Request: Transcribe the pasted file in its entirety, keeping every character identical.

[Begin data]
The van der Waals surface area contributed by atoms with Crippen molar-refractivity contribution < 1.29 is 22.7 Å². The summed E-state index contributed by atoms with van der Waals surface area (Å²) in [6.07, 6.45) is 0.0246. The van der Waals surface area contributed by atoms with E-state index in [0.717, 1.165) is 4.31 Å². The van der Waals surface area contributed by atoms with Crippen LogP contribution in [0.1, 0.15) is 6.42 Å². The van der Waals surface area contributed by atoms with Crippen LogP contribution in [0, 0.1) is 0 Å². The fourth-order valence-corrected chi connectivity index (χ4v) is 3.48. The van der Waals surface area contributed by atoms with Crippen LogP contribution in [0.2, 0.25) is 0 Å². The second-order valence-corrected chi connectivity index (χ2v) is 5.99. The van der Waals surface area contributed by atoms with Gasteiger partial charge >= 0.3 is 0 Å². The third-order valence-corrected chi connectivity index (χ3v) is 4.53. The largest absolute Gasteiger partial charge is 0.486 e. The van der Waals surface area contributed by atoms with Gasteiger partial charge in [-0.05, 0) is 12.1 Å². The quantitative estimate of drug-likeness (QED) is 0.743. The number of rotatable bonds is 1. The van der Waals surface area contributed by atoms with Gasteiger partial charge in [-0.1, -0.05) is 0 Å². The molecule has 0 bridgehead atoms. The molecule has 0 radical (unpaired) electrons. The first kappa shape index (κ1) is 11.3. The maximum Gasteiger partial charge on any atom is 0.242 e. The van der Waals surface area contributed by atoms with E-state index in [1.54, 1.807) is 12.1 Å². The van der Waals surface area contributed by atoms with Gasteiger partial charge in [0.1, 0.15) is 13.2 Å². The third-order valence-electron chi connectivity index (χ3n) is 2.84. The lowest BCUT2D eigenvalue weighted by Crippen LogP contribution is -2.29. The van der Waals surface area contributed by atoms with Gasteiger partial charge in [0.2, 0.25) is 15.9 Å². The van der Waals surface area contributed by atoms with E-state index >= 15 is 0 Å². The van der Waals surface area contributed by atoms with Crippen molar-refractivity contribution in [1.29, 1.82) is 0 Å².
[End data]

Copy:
The van der Waals surface area contributed by atoms with Crippen molar-refractivity contribution < 1.29 is 22.7 Å². The summed E-state index contributed by atoms with van der Waals surface area (Å²) in [6.07, 6.45) is 0.0246. The van der Waals surface area contributed by atoms with E-state index in [0.717, 1.165) is 4.31 Å². The van der Waals surface area contributed by atoms with Crippen LogP contribution in [0.1, 0.15) is 6.42 Å². The van der Waals surface area contributed by atoms with Crippen LogP contribution in [0, 0.1) is 0 Å². The fourth-order valence-corrected chi connectivity index (χ4v) is 3.48. The van der Waals surface area contributed by atoms with Crippen LogP contribution in [0.2, 0.25) is 0 Å². The second-order valence-corrected chi connectivity index (χ2v) is 5.99. The van der Waals surface area contributed by atoms with Gasteiger partial charge >= 0.3 is 0 Å². The third-order valence-corrected chi connectivity index (χ3v) is 4.53. The largest absolute Gasteiger partial charge is 0.486 e. The van der Waals surface area contributed by atoms with Gasteiger partial charge in [-0.05, 0) is 12.1 Å². The quantitative estimate of drug-likeness (QED) is 0.743. The number of rotatable bonds is 1. The van der Waals surface area contributed by atoms with Gasteiger partial charge in [-0.1, -0.05) is 0 Å². The molecule has 0 bridgehead atoms. The molecule has 0 radical (unpaired) electrons. The first kappa shape index (κ1) is 11.3. The maximum Gasteiger partial charge on any atom is 0.242 e. The van der Waals surface area contributed by atoms with E-state index in [1.54, 1.807) is 12.1 Å². The van der Waals surface area contributed by atoms with Gasteiger partial charge in [0.1, 0.15) is 13.2 Å². The third-order valence-electron chi connectivity index (χ3n) is 2.84. The lowest BCUT2D eigenvalue weighted by Crippen LogP contribution is -2.29. The van der Waals surface area contributed by atoms with Gasteiger partial charge in [0.2, 0.25) is 15.9 Å². The van der Waals surface area contributed by atoms with E-state index >= 15 is 0 Å². The van der Waals surface area contributed by atoms with Crippen molar-refractivity contribution in [1.29, 1.82) is 0 Å².